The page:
A Vet, twice over, Jerry came home and became a veterinarian. Again, we see Jerry’s fundamental sense of compassion, and his passion for healing. As his website explains:

Like his father, Jerry went on to earn a Doctor of Veterinary Medicine degree, and was asked to teach neurology at the University of Pennsylvania School of Veterinary Medicine for four years. He eventually helped to establish a veterinary specialty hospital, and continues his practice as a veterinarian with a practice limited to neurology.

Did I mention that he’s smart? Did I mention that he’s motivated? Did I mention that his life is proof of the depth of his caring?

Let’s look at some more excerpts from his diaries.

In his own words

Homeless in the USA:

Homelessness is an issue that effects the entire community.  When people are homeless they are much more vulnerable to hate crimes and other crimes of the moment.  Women who find themselves homeless are likely to be raped within a few short weeks of hitting the streets.  Teens may turn to sex as their body may be the only remaining asset they have for survival on the streets.  The community suffers from the image of homeless people wandering the streets.  People complain about the homeless urinating on the street.  The tragedy is less the presence of urine on the street than that the urinating individual is homeless in America today.

The homeless among our society are invisible to most people.  Ignoring the homeless or wishing them away are not solutions.  We must face the issue and begin to seek solutions.  There is much evidence for the root causes of homelessness but now how do we find solutions?  Of course providing some measure of shelter removes people from the street.  Such shelters need to provide more than just a bed and food for the night.  People suffering longer term needs may also require drug and alcohol counseling along with basic job skill training.  Some people need mental health care.  Many homeless people are qualified for jobs and need help in that search.  Some need child care in order to take a job.  Job seekers need an address not identifiable as a shelter in order to rent an apartment once they get on their feet or even to get a job on the way to returning to stability.  Each individual must be evaluated and given specific care to meet their needs in the shelter situation.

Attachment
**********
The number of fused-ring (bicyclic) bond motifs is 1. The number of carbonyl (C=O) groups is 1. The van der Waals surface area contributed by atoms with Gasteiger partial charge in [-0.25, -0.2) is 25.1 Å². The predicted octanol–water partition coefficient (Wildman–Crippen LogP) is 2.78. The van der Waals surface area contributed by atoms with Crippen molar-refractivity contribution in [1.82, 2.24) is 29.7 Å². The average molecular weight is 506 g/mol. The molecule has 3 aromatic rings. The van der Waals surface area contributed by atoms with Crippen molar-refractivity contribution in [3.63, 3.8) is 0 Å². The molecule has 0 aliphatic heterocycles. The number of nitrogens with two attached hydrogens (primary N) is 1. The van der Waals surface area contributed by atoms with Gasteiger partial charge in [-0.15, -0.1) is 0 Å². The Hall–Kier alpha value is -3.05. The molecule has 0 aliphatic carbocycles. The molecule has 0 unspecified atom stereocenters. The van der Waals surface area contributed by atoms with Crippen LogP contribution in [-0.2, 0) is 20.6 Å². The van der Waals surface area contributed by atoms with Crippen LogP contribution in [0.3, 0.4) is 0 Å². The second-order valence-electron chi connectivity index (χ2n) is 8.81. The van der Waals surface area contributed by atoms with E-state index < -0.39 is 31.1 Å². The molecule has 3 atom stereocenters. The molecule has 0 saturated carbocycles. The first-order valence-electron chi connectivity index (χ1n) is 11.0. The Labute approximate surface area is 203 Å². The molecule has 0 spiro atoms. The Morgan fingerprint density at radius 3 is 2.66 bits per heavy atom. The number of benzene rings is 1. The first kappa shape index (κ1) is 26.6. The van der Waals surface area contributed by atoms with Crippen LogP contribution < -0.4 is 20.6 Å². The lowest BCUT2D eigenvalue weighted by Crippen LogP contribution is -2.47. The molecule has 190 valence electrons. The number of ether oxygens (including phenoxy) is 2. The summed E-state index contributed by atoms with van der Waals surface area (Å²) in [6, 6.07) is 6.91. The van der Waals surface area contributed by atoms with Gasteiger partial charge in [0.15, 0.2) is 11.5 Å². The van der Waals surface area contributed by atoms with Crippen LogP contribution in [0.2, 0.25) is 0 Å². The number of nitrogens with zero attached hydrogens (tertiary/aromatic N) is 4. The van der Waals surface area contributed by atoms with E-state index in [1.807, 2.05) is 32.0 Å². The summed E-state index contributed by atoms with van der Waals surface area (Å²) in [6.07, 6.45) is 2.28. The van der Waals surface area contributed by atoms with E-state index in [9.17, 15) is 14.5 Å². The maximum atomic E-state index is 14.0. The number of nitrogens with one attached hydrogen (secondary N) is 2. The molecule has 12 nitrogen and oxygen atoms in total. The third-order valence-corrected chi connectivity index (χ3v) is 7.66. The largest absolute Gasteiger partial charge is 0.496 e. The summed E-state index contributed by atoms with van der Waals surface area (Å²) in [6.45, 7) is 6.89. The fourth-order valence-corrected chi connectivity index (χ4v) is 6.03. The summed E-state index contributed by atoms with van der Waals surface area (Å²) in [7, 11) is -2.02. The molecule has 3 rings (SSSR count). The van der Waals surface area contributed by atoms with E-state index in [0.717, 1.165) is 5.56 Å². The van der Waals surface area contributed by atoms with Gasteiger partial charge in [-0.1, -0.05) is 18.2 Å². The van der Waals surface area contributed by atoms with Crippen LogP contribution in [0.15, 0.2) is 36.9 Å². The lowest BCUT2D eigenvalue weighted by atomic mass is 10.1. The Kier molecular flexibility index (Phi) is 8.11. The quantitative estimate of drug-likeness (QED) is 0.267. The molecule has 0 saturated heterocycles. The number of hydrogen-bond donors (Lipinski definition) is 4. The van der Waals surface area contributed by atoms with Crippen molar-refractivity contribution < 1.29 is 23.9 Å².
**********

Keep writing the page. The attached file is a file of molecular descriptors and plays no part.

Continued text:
Forced Tube Feeding–A Form Of Torture:

There are no pictures readily available to show the degree of restraint and the procedure involved in forced tube feeding.  That must be left to our individual imaginations.  The continued use of force feeding by tube insertion is tantamount to torture by its very nature.  The Bush administration continues to assert its right to use a variety of  “alternative procedures” for the interrogation and treatment of detainees.  Until and unless this treatment, including that of forced tube feeding is ended, there can be no justice for the detainees and no moral standing for the United States in the eyes of the world.

In the marvelous Words Have Suitcases, he contemplates the value of language and meaning, and how our linguistic choices reflect the meaning of our values:

Justice Stewart was said to think he “knew pornography when he saw it.”  Apparently society as a whole today feels much the same way as people choose to view certain sorts of images and to refuse others.  Even the use of language today is fraught with peril.  To speak of sex is considered somewhat less than polite in society.  And to speak of war in realistic circumstances is verboten.  The administration hides images of war and the returning dead Americans to “preserve the sensitive feelings of the public.”  Seems pretty strange that a society which allows movies like Hostel and its genre cannot view war images without being somehow offended.  And how can a person be offended by the word, fuck, and still allow torture to be an American pastime in the prison at Abu Graib?  Are we so desensitized to the words and the images that we no longer care?

In my personal world words are fine as themselves.  In and of themselves words are not harmful.  Nor do they offer specific benefit other than as descriptors.  All comes from the presentation.  In my mind war is obscene and to that end its images may be suppressed if obscenity is to be avoided in public.  On the other hand the images of war at least allow a public to be informed as to the reality of the situation.  When the public is not allowed to see images or hear words directly describing the horrors of war, then war loses much of its obscenity.

And I also recommend this entire diary, about discrimination and the government’s war on privacy- an issue on which Jerry is particularly focused: Privacy.

We’re used to politicians who posture and spin, and whose every move is meticulously calculated. How often do we see politicians who think and write like Jerry Northington? He’s a warrior for peace, a teacher and healer, a scientist with the soul of a poet. We don’t often have the chance to send such a person to Congress. We now do.

The race.